Now, what am I going to do with all these tomatoes? Here are a few suggestions for fresh tomato recipes.
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I’ll admit, I miss stepping outside to harvest the tomatoes ripening on the vine outside the backdoor of our former home. I’ve never had a green thumb, but cherry tomatoes are failproof and grew like crazy there. Some years, the vines were so huge and the tomatoes so heavy I’d resort to draping them across random pieces of lawn furniture to keep them off the ground. Tomato stakes and green tape were no match for those big guys. Sometimes we’d manage to grow a couple of heirloom varieties, too — and grab a few before the raccoons took a bite.
Now, we live in the city. Instead of a garden, we walk to the weekly farmer’s market, where I get to pick exactly what I want, in season. It’s been a blast. And there’s no need to outsmart deer or raccoons, just an occasional elbow from the competitive shoppers in the mushroom line.
This week, I headed straight for Henry’s Organics in the corner, where shoppers were swarming tables overloaded with at least a dozen varieties of freshly harvested tomatoes in all their crimson, claret, striped and spotted gold glory.
Whether you grow your own or, like me, can’t resist snagging “just one more” Porkchop tomato, the question is the same:
Now, What Am I Going to Do With All These Tomatoes?
Here are a few suggestions for fresh tomato recipes:
1. Easy Caprese Salad or Bruschetta
Making Caprese salad is absolutely the tastiest (and easiest) way to respect in-season, ripe tomatoes. It is so good when prepared correctly, I want to kick myself every time I overpay for an overdressed restaurant Caprese salad made with a mealy greenhouse tomato and bland, rubbery cheese. I know better than to order it out of season. After all, the tomato is the star.
Here’s how to put together a decent Caprese salad on a plate:
Layer a slice of tomato, a slice of fresh mozzarella, and a fresh basil leaf. Repeat. Sprinkle generously with salt and pepper. Drizzle with good quality extra virgin olive oil and a small splash of balsamic vinegar. Top with parmesan cheese shavings and a chiffonade of any remaining basil. Find a glass of wine, a hunk of bread, a good book and a comfy chair. That’s summer.
Here’s the bruschetta variation:
- In a medium bowl combine two or three chopped tomatoes or cherry tomatoes, add salt and pepper and allow the juices to stew for at least 10 minutes.
- Add a few tablespoons of olive oil, 2 teaspoons of balsamic, and a quarter cup of basil leaves chiffonade to the tomatoes and stir.
- Slice a french baguette into chunky one-inch slices. (Italian bread or sourdough is excellent here, too, as long as it is not too soft.)
- Places the bread on a cookie sheet and brush each slice with olive oil.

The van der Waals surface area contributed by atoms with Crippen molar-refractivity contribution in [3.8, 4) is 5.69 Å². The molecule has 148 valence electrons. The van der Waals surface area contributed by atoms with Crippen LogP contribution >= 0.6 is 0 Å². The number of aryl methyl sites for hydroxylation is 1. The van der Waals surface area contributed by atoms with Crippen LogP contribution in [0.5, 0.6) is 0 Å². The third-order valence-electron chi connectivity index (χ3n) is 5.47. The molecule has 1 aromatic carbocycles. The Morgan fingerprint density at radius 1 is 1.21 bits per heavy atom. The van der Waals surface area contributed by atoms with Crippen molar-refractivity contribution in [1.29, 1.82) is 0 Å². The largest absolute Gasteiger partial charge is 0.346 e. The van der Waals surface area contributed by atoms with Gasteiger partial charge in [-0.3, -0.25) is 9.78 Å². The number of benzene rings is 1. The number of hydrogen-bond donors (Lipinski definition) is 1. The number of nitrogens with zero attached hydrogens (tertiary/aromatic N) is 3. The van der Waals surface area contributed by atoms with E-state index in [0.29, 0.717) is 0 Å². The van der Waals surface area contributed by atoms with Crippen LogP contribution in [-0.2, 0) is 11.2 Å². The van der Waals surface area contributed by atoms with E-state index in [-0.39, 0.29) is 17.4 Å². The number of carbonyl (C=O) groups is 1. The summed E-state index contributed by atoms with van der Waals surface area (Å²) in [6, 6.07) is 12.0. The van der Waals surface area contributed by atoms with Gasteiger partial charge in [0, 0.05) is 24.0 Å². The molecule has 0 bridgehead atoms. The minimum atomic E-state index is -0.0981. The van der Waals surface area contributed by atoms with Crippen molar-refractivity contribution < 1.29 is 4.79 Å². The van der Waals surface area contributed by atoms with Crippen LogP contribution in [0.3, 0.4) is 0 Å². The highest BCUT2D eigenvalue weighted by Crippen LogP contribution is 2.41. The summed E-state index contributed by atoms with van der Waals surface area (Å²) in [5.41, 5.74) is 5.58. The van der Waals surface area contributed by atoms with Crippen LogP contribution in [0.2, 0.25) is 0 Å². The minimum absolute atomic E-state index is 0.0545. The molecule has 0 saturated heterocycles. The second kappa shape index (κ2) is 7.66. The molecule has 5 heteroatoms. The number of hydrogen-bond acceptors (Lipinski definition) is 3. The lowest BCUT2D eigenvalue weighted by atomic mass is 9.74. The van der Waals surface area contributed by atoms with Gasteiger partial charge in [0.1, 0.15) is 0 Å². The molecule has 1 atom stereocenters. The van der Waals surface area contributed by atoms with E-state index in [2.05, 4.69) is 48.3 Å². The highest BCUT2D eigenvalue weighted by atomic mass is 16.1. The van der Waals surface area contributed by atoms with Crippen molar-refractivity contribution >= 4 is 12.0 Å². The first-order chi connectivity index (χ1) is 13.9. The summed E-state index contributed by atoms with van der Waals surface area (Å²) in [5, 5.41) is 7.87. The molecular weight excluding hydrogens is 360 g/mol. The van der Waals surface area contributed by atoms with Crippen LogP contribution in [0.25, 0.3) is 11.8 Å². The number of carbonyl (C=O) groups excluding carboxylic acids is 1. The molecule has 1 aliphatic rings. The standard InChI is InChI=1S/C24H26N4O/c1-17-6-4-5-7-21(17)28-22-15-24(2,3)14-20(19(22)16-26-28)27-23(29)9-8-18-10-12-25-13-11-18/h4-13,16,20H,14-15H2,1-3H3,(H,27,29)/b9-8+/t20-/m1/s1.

- Broil or grill the bread until crispy brown on the edges.
- When the bread is ready, place two or three slices of fresh mozzarella on top of each slice.
- Top with the tomato salad. And don’t forget the juice.
- Garnish with shaved parmesan and leftover basil.
2. Greek Salad All Day
Is there anything better than a Greek salad? That combination of tomato, cucumber, lettuce, onion, olives and feta? Nope. But with a few tweaks and embellishments, it gets even better. Here are three recipes from HFR:
Delicious Vegan Greek Salad with Watercress
Greek Chickpea. Tomato and Feta Salad
3. Sandwich Heaven
All summer long we’ve been eating Bull Garlington’s cult favorite Southern Tomato Sandwiches (talk about easy!). But when we’re craving avocado and sprouts with our tomato, we turn to this California Veggie Sandwich recipe.
Tomatoes also taste amazing atop my latest creation — a grilled vegetable sandwich with eggplant, zucchini and peppers (and goat cheese).
4. Keep Those Fresh Tomato Recipes Alive for Winter, Roast ’em
While I have deep admiration for people who have the talent, patience and organizational skills required to can any type of food. And I have been tempted. But the freezer is my friend. It’s easier and faster.
Here’s how I preserve summer’s tomatoes for winter:
Preheat the oven to 250 degrees.
- Slice tomatoes into rounds and remove as many seeds as possible.
- Lay them out on a cooling rack (the same ones you use for cooling cookies). Lightly salt to help bring out the juices. Let drain for at least 30 minutes. Roma tomatoes work well, but almost any variety will do.
- Blot the tomatoes dry.
- Lightly grease a sheet pan with olive oil.
- Place the tomatoes — touching but not overlapping— on the sheet pan. Drizzle lightly with olive oil. Salt and pepper and place a few sprigs of fresh rosemary and half a dozen whole cloves of garlic in the pan.
- Roast in the oven for 1-3 hours until dry and somewhat shriveled but not crips. Time will depend on the number of tomatoes you’ve used and your oven temp.
- Once the tomatoes are cool, remove the rosemary and garlic and drizzle with a tablespoon of olive oil. Divide into freezer bags, label, and freeze until you need them.
You can use the gems in pasta, soups, bruschetta, sandwiches, grain salads and regular salads, as a pizza topping — and to kick up the flavor of storebought marinara or homemade marinara. Just about anything!
5. Let’s Eat Pie! Bull Garlington’s “Easy Tomato Pie” Recipe
You may have discovered tomato pie in “Southern Living“ or tomato tart in a French cookbook, consisting of crust, layers of tomato and not an ounce of mayo. But, our resident southern cooking expert, Bull Garlington, says if you didn’t grow up in Alabama, Georgia, or North Florida, you’ve never had a real tomato pie. “Because it does have mayo, and it’s weird and it’s delectable.” We trust him when he says it is delicious, “peak southern cooking here.” Here’s the recipe:
© Photos/Health Food Radar
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